The Pakistan Tehreek-e-Insaf’s flagship Billion Tree Tsunami Project has reportedly caused a loss of over Rs462 million to the public exchequer, according to an initial inquiry conducted by the National Accountability Bureau (NAB).
On March 26, 2019, NAB Chairman Justice (r) Javed Iqbal had authorised the inquiry into the Billion Tree Tsunami Project.
According to a media report on Wednesday, the NAB Peshawar office has recommended upgrading the inquiry along with authorisation for separate investigations and six inquiries to unearth the mega scam in KP.
The report claimed that NAB officials had checked only 10 to 20 per cent of only one region out of three regions during which it had detected the loss of Rs462m so far.
In 2014, the Khyber Pakhtunkhwa government had started the Rs14.32 billion tree plantation project.
According to the report, 24 different complaints were received by the Peshawar bureau regarding ghost payments, nepotism and favouritism in selection of nurseries. Overlapping of plantation of the other project was also pointed out by the complainants. Some of the complaints were regarding payments made for plants different from the actually purchased ones, it added.
Allegations of ghost labour, misappropriation and embezzlement of daily wages, enclosures failure and payments against ghost plantations were also received.
A NAB report further disclosed that a loss of Rs80.044m had been detected in Dera Ismail Khan due to a shortfall in the hectare-wise plantation area.
Embezzlement of plants in farm forestry/free distribution in KP worth Rs359.01m has been found during the inquiry. Furthermore, embezzlement on account of sowing/dibbling of seeds and salaries paid to nighebans (caretakers) of enclosures in Dera Ismail Khan amount to Rs10.62m. Embezzlement of Rs2.5m was found in 411,000 saplings received from other divisions in Bannu. A watchtower was constructed in Dera Ismail Khan without any PC 1 resulting in irregularities of Rs10m.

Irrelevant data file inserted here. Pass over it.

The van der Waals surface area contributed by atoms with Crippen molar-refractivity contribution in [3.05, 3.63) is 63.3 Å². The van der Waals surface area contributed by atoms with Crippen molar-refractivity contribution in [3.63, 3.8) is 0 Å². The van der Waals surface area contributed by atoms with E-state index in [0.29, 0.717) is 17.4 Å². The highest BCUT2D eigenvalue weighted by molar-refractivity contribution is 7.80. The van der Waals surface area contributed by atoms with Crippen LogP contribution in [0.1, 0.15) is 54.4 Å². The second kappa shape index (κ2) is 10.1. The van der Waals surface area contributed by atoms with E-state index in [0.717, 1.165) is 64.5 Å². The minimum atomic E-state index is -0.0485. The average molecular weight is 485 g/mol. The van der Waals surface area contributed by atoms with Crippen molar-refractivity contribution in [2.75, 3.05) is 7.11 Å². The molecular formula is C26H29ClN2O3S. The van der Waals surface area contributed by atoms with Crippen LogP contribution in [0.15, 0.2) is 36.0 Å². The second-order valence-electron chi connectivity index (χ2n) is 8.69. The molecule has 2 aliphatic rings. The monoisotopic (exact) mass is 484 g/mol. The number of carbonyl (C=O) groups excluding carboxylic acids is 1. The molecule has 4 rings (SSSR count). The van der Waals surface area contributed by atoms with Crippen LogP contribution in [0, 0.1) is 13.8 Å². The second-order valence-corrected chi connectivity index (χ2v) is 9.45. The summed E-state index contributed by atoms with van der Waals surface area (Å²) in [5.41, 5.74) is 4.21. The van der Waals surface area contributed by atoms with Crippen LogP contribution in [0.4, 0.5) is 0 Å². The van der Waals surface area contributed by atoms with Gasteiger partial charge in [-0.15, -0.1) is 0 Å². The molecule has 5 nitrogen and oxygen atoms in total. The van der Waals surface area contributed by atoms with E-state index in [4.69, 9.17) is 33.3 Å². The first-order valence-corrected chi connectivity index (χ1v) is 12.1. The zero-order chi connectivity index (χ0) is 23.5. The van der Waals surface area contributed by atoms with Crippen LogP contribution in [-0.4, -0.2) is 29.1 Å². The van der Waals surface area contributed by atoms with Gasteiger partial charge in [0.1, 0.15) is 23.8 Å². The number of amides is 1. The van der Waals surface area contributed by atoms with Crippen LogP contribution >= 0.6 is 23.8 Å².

According to the report, NAB Peshawar has recommended four investigations against the Divisional Forest Officer and other officials regarding misuse of authority, embezzlement, corruption and corrupt practices and execution of BTAP against Divisional Forest Officer of Dera Ismail Khan along with region 1, 2, 3 i.e. Hazara and Swat.
Furthermore, six additional inquiries were also recommended against the officers and officials of the KP forest department and others regarding embezzlement, misappropriation, corruption, and corrupt practices in procurement of seeds, polythene bags, machinery, vehicles and office equipment in forest region 1, 2,3.

- #HappyNewYear2020 - Bilawal Bhutto Zardari greets nation on New Year

 Pakistan People’s Party (PPP) Chairman, Bilawal Bhutto Zardari wished the nation ‘Happy New Year’ on the arrival of 2020.
In a message issued here today, the PPP Chairman hoped that the new year will herald an era of progress and prosperity for the people of Pakistan.
Bilawal Bhutto Zardari further said that the country’s unanimously-agreed constitution is a force that continues to keep the federation and its units together.
He linked the country’s bright future to strict compliance with the provisions of the Constitution.